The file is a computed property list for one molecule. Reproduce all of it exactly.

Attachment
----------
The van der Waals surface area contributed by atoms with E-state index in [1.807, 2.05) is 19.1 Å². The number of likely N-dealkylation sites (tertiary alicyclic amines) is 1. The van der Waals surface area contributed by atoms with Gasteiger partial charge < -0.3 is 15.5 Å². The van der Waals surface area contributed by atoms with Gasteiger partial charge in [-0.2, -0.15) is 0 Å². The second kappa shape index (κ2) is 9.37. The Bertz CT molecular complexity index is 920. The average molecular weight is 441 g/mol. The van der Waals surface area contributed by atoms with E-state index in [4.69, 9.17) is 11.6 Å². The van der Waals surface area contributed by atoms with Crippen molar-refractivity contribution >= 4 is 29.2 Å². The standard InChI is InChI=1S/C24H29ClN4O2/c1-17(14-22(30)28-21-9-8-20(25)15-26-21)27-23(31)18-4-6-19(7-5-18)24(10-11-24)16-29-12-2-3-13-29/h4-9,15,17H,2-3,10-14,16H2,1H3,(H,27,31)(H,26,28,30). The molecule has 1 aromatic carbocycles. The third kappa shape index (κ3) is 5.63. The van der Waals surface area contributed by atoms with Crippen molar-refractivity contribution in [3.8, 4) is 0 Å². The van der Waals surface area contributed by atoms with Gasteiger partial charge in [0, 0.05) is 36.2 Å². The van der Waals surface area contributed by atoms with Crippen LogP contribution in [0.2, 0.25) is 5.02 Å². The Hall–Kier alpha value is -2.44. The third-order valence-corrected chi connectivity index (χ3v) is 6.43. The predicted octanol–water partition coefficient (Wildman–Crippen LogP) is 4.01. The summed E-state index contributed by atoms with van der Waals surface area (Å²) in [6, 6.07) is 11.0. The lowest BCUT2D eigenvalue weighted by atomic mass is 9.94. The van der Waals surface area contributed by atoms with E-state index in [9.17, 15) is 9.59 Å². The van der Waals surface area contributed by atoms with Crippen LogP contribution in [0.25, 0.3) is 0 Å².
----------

The van der Waals surface area contributed by atoms with E-state index in [1.807, 2.05) is 19.1 Å². The number of likely N-dealkylation sites (tertiary alicyclic amines) is 1. The van der Waals surface area contributed by atoms with Gasteiger partial charge < -0.3 is 15.5 Å². The van der Waals surface area contributed by atoms with Gasteiger partial charge in [-0.2, -0.15) is 0 Å². The second kappa shape index (κ2) is 9.37. The Bertz CT molecular complexity index is 920. The average molecular weight is 441 g/mol. The van der Waals surface area contributed by atoms with E-state index in [4.69, 9.17) is 11.6 Å². The van der Waals surface area contributed by atoms with Crippen molar-refractivity contribution >= 4 is 29.2 Å². The standard InChI is InChI=1S/C24H29ClN4O2/c1-17(14-22(30)28-21-9-8-20(25)15-26-21)27-23(31)18-4-6-19(7-5-18)24(10-11-24)16-29-12-2-3-13-29/h4-9,15,17H,2-3,10-14,16H2,1H3,(H,27,31)(H,26,28,30). The molecule has 1 aromatic carbocycles. The third kappa shape index (κ3) is 5.63. The van der Waals surface area contributed by atoms with Crippen molar-refractivity contribution in [3.8, 4) is 0 Å². The van der Waals surface area contributed by atoms with Gasteiger partial charge in [0, 0.05) is 36.2 Å². The van der Waals surface area contributed by atoms with Crippen LogP contribution in [0.2, 0.25) is 5.02 Å². The Hall–Kier alpha value is -2.44. The third-order valence-corrected chi connectivity index (χ3v) is 6.43. The predicted octanol–water partition coefficient (Wildman–Crippen LogP) is 4.01. The summed E-state index contributed by atoms with van der Waals surface area (Å²) in [6, 6.07) is 11.0. The lowest BCUT2D eigenvalue weighted by atomic mass is 9.94. The van der Waals surface area contributed by atoms with E-state index in [9.17, 15) is 9.59 Å². The van der Waals surface area contributed by atoms with Crippen LogP contribution in [0.25, 0.3) is 0 Å².